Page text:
OCTOBER 30, 1950
HYDE PARK, Sunday—I am a little surprised at the fears which seem to assail a certain number of patriotic organizations and women's clubs over the display of the United Nations flag with our own flag. Can our flag become less meaningful to us because the United Nations' flag is displayed in the proper manner at the same time?
I am always thrilled, in driving up to the United Nations building, to see the circle of 60 flags waving in the breeze. It is rather inspiring to know that those flags, in that particular circle on United Nations ground, move one place to the right each day, just as we delegates in the General Assembly move one place in our committee—so that every flag is equal, as is every nation sitting about the United Nations table. I cannot say that it makes me love my own flag any the less to see the United Nations flag displayed at the same time. If my own flag were not properly displayed, then I would feel that that showed ignorance or disrespect; but if it is properly displayed, I can see no reason why the United Nations flag should not be displayed with it. We are one of 60 nations making up the United Nations, and the display of that flag is a reminder to us today that our men are fighting in Korea under this flag for the safety and peace of the world.
Our children should have this drawn to their attention. Our own land and our own flag cannot be replaced by any other land or any other flag. But you can join with other nations, under a joint flag, to accomplish something good for the world that you cannot accomplish alone. It is not possible always to display the U.N. flag appropriately. But since it is difficult to make people aware of their duties and obligations to the U.N., we should be glad to take every opportunity of doing something which will make our children and our adults feel a responsibility toward this organization. The U.N. is our greatest hope for future peace. Alone we cannot keep the peace of the world, but in cooperation with others we may hope to achieve this much longed-for security.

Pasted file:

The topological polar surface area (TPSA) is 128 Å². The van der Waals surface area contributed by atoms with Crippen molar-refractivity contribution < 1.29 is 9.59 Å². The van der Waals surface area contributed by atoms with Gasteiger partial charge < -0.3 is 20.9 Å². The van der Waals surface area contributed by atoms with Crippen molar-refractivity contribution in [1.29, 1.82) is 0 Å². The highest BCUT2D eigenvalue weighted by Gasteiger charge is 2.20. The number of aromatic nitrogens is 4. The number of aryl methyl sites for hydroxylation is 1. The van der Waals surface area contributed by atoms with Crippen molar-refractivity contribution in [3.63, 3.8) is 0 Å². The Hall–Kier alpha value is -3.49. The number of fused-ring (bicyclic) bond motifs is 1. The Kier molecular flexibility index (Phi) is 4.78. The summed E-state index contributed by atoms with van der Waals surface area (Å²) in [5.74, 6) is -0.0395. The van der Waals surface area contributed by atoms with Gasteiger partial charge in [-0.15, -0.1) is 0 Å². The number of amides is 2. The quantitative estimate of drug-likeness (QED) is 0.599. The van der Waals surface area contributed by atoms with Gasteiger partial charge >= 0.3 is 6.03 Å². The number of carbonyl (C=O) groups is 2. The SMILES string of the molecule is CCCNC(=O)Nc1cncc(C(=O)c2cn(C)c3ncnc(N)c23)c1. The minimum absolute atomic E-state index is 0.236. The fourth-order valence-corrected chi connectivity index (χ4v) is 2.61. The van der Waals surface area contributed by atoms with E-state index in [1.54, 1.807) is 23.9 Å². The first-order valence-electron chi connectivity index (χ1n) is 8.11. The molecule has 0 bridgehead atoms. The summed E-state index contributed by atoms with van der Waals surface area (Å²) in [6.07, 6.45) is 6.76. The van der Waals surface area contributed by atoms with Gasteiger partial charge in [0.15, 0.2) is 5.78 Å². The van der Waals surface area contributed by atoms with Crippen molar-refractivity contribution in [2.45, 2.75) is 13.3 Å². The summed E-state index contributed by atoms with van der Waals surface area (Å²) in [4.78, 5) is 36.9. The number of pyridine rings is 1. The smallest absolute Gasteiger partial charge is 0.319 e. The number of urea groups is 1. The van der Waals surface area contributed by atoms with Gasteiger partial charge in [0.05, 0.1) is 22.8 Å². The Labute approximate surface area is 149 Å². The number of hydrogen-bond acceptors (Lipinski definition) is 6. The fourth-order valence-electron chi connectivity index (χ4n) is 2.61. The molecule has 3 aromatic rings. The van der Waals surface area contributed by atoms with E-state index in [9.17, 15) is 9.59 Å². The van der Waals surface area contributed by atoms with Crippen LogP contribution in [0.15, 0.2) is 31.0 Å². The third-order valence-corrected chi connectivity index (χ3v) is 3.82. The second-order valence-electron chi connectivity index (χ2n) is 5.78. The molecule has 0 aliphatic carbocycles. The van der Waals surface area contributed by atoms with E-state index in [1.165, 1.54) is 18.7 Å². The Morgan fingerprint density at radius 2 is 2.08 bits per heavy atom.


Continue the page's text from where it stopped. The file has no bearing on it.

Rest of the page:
I think it is because people have not fully understood the value of greater knowledge and cooperation that there has been this sudden surge of anxiety about the display of the U.N. flag. I hope our patriotic organizations and our great women's clubs will calmly review their attitude. If possible, I hope they will urge that, on appropriate occasions and as often as possible, young and old be called to greater understanding of the U.N. and tangible proof, through the display of the flag, of our support and cooperation.
I have just received a gift that I look forward to enjoying when I again have some leisure hours. This gift is the latest publication of nine books, intended primarily for teenagers, in the Winston Company's "Land of the Free" series. The idea is to tell the stories of young pioneers who came to our land from so many other countries, and to show how their spirit made this the land of the free. It ties up the Old World contribution with the growth and development of America. Those of us of Dutch ancestry, for example, can read about the Dutch and seek out all the other strains that make the United States of today, finding something in each to thrill us. There are the Pennsylvania Germans, the Norwegians in Wisconsin, the Spaniards in New Mexico, and many more. Teenagers will enjoy these stories, but we older people may find something of value in them too.